It was Mike Ganley’s call to bring Ali Carter and Barry Hawkins off at 9-9, causing a two hour wait before the resumption.

Ganley is World Snooker’s tournament director and had to weigh up the various factors governing the decision.

Had they carried on when it went 9-9 at 6.35pm, they would most likely have run into the final session.

The other view is that, as it was a decider, they should have remained out there, not least so that the crowd who had stuck with it could see the end.

In Ganley’s job, you are never going to please all of the people all of the time. Certainly, Hawkins wasn’t happy because he had just won three successive frames and the momentum was clearly with him.

However, to read some of the coverage you would think that such a pull-off is unprecedented. It isn’t. It happens every year.

The cut-off point for starting another frame is 40 minutes before the following session.

Therefore, Ganley was right to bring them off.

He could have used his discretion but may then have got it in the neck from those waiting to play the evening session.


Anonymous said...

We all hate a WSA official to "get it in the neck" for actually using a bit of common sense and their initiative.
They mind set is like a traffic warden - "thems the rules"
thank goodness wsa weren't cavemen, we'd all still be sitting around waiting for "someone else" to invent the wheel

Anonymous said...

I remember years ago the cut off point was 30 minutes. I have been in the arena in the last few years when a number or deciders have been started with only 25 minutes left. With only a decider left to play I have always applauded this decision as best for the audience and the players- and also those millions watching live on television. In other tournaments where they have played the roll-on-roll off system players have been kept waiting- as those pulled off were here. There seems a difference to me between a player having to wait at the start of a match for no more than an hour and them haveing to wait for a decider for a totally unspecified amount of time between 1 hour and 5. I have never heard audience members complaining about starting a few minutes late for a session due to a decider in the previous session(the fans understand!) but i have heard many grumbles at starting 10/15 minutes later than the advertised time to accomodate television. With a possible 10 frames to play in a session in the first round it would be simple to start evening sessions at 7.30 during the first 5 days of the championship. This would help minimise the mumber of times this would happen and might provide some live snooker still for the very late bbc highlights programme for those not having a red button to press or access to eurosport or the internet!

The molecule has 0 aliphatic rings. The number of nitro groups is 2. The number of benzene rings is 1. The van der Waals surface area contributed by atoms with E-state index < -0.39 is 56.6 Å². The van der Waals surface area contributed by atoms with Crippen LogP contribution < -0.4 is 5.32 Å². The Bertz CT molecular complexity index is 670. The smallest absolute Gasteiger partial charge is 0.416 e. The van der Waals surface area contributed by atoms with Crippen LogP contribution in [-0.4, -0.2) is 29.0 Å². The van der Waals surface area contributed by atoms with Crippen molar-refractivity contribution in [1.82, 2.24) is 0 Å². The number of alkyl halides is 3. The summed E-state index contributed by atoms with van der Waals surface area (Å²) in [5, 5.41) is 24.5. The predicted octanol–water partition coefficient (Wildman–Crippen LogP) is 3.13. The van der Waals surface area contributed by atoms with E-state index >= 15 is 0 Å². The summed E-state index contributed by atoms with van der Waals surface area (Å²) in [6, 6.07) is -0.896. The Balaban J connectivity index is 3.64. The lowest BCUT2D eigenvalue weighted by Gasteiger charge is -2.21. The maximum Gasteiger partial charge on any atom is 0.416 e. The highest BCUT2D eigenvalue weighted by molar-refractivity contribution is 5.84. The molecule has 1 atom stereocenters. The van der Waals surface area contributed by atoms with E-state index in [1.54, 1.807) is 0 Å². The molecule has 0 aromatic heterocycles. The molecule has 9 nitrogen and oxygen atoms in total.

John H

Anonymous said...

It is ludicrous that you remove players from the table with only one frame left to play.
There was a chance there would have been no delay to the evening session,and even if there was it would only have been a small one.
As for deciding frames I have never seen anyone play one as badly as Cope did yesterday.It looked like he gave up!Unless Cope learns the finer arts of matchplay he will never seriously contend at The Crucible.

andy said...

I just don't see the issue here. If the match runs into the that time frame, then they have to come off, end of story. It was clear that this would happen before the match so it shouldn't have come as any great surprise to Hawkins.

It's been happening for years at the Crucible, players should know the rules, ask referees, get the rules clear in their head before they start the match. That way there are no surprises that can affect their concentration throughout the match.


Anonymous said...

Obviously the players knew the rules.
However I am sure that neither player can foresee the future so to say the outcome was clear is as ludicrous as not delaying the evening session for a possible few minutes.